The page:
After Clifton, Perry went to Sir W. Thomson in Glasgow, and thence to Japan. There he and Ayrton did a tremendous amount of work, mostly electrical. Many years afterwards I was telling him a story about Captain Cardew, who sat with Major Marindin, holding an inquiry about 1889. I had given evidence that Ferranti's Deptford cables must have a leakage capacity current of about an ampere ; and this was what was disturbing the Post Office telephones. Cardew asked me to see him after the hearing, and said : "I do not get quite the same result; how did you make your calculation? "I said the calculation was quite simple; what result did Cardew get? He admitted it was not "quite the same as mine." I found Cardew had forgotten v2, the ratio of the electrostatic and electromagnetic capacities ; and his leakage current was 900 million billion amperes. Perry looked sad and said : "Why do you tell me that story? Ayrton and I made the same mistake in Japan, and Maxwell never let us hear the end of it."
There is so much of interest in Perry's life that it will be best to concentrate on his influence on electrical engineering, more especially as other aspects of his work have been fully treated in various notices that have already appeared. As a teacher at Finsbury, and in South Kensington, his ability in clear explanation and his personal enthusiasm and influence can best be measured by the extraordinary success of City and Guilds students in the profession, many of them owing a great deal to Professor Perry.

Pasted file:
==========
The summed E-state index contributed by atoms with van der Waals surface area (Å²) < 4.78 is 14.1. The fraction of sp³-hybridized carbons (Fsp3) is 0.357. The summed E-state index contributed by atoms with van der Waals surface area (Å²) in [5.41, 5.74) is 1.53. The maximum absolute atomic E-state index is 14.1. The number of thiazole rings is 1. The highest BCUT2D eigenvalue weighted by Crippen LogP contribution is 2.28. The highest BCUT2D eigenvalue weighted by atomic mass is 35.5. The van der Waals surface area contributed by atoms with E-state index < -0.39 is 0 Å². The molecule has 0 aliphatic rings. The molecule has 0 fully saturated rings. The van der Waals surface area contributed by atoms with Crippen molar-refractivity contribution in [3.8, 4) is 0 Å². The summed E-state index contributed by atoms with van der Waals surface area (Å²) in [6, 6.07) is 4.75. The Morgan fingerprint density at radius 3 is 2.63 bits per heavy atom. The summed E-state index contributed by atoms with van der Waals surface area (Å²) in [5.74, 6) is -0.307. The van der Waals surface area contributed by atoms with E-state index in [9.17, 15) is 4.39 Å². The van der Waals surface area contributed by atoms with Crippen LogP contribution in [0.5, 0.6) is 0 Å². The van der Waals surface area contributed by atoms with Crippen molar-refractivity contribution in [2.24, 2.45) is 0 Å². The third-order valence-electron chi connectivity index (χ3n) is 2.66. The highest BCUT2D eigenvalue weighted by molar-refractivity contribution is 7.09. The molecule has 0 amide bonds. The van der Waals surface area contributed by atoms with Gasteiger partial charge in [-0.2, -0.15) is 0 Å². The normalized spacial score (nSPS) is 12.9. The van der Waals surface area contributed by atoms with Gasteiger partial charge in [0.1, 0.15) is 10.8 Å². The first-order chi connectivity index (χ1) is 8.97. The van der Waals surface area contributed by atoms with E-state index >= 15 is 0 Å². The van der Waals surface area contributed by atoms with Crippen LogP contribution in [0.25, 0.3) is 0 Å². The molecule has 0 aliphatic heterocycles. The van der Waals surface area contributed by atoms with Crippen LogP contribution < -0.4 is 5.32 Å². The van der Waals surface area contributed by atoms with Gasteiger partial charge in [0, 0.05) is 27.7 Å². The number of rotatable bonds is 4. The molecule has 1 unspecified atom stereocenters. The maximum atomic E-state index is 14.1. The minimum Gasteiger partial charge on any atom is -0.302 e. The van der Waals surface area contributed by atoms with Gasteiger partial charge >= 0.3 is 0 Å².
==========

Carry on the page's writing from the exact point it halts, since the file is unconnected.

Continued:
As inventors, Ayrton and Perry were very active from about 1880 to 1885 or 1890. Of the partners it is clear Perry was the chief inventor. I do not remember whether Perry or Thomson invented the ohm-meter. The voltmeters and amperemeters with permanent magnets and specially shaped pole-pieces were very useful in the early eighties. From a modern point of view they were very poor; but there was nothing better to be had then. The twisted-strip instruments followed. The idea was most ingenious and very original. Certainly the instruments absorbed so much power that when dealing with low pressures, or small currents, it was better to use the voltmeter to measure current, and the amperemeter for low pressures. All the same they were most valuable, and much needed.